In this third post in my series of advice on how to build a successful enterprise social network (ESN), I discuss the following important tip:
Get executive buy-in and participation.
My company’s experience in this regard is a tale of two leaders – very different in their connection to our ESN and the resultant impact on the reputation and spread of ESN use in the enterprise.
For the first two years of our ESN, we had zero participation from our then-CEO. He was aware and philosophically supportive of the endeavor, but he never posted a word. I’m told that he did on occasion go there and browse around, but he never engaged in any discussions, nor did I ever hear him reference our ESN except in the context of one video Q&A session where he answered a question from someone who submitted his question via the ESN. Questions for consideration had to then be forwarded to a special email address to be considered for inclusion in those to be answered via video.
During that first two years of ESN use at our company, we had steady, good adoption and growth, but the largest representation was from the lower third of the org chart. The middle of the org chart was a mixed bag of some managers getting it and enthusiastically using it and encouraging their people to do so. Other managers and the top of the org chart produced nothing more than crickets chirping when it came to ESN participation with some middle management actively discouraging their people from participation.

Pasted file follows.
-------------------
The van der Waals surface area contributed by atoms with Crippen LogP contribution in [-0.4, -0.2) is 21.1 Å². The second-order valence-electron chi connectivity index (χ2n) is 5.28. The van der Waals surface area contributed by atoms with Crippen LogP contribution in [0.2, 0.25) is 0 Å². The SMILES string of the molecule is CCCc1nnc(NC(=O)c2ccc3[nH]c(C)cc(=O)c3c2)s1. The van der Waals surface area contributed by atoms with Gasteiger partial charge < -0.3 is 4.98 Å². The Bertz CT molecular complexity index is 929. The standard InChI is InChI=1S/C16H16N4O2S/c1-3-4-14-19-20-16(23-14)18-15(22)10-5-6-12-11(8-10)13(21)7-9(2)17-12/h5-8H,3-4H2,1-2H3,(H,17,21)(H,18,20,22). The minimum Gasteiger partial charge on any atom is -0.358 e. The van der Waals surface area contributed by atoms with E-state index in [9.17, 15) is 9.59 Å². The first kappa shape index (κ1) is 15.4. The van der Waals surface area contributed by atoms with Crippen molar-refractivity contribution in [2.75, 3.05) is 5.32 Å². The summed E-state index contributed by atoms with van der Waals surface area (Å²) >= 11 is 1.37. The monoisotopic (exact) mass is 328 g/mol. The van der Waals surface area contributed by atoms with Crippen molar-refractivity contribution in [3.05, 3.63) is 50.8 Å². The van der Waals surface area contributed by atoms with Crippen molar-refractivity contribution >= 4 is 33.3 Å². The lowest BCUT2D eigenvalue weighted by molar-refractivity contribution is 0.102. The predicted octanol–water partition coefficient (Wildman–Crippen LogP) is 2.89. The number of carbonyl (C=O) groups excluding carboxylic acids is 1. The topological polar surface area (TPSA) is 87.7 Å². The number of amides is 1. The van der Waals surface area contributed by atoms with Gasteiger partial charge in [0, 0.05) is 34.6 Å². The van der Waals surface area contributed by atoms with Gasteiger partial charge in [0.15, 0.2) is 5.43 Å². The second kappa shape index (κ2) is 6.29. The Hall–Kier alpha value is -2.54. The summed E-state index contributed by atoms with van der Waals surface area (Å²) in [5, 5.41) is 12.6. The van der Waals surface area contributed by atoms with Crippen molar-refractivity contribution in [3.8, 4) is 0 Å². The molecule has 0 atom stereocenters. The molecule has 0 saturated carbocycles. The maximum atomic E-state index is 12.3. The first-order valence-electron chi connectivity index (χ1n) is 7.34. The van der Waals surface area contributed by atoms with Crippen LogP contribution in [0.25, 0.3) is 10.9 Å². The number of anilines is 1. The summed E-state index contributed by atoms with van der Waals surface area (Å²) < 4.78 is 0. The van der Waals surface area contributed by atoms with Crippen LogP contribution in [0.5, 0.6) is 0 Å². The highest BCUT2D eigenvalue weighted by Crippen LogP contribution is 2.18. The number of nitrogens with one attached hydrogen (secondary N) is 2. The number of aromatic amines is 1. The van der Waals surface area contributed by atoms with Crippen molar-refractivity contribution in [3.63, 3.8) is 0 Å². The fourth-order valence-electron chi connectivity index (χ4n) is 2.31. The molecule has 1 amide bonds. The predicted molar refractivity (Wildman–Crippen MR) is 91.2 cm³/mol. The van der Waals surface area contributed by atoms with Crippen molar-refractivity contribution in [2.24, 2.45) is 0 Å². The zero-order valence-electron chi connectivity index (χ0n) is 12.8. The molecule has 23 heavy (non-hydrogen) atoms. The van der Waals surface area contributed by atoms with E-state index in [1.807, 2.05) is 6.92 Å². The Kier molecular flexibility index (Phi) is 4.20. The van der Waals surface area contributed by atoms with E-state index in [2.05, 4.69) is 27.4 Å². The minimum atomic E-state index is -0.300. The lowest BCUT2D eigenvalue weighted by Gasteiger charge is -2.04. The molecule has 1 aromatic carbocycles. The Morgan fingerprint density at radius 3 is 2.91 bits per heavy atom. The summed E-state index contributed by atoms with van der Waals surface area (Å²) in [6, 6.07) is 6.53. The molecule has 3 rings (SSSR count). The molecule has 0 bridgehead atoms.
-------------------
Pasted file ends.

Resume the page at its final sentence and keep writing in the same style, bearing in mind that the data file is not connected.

Then in late 2011 we got a new president who was on a one-year transition plan to also become CEO upon the retirement of the previous CEO. Our new president/CEO demonstrated an entirely different outlook toward and willingness to participate in our ESN which, as you might suspect, has opened the eyes of many middle and senior leaders to its purpose and usefulness over the past two years.
Our CEO holds quarterly leader meetings to which about 6,000 managers are invited. It is a mixed-format event that allows for some to attend in person and thousands of others to attend virtually. Since August 2013, the Q&A portion of those meetings has been handled via our ESN. Leaders are invited to join a town hall on the ESN and are encouraged to post questions there as well as discuss any relevant matters brought up at the leader meeting. Our Director of Associate Communications and I sit on the front row of the in-person event and she feeds questions to the CEO and others on the platform that come in via the ESN. We also have a couple of people designated ahead of time to post the ongoing narrative of what is happening in the meeting to the ESN town hall to capture the key points and document them, thereby allowing all associates in the company the benefit of knowing what is shared among the leaders.
For the last few months, our CEO has also encouraged use of the ESN in his monthly video conferences with leaders at the VP level and higher. Someone from my team literally has a seat at the executive boardroom table along with other senior leaders to help manage the Q&A portion of the meeting and, again, to capture the narrative of the discussion for the record and for continuing conversation.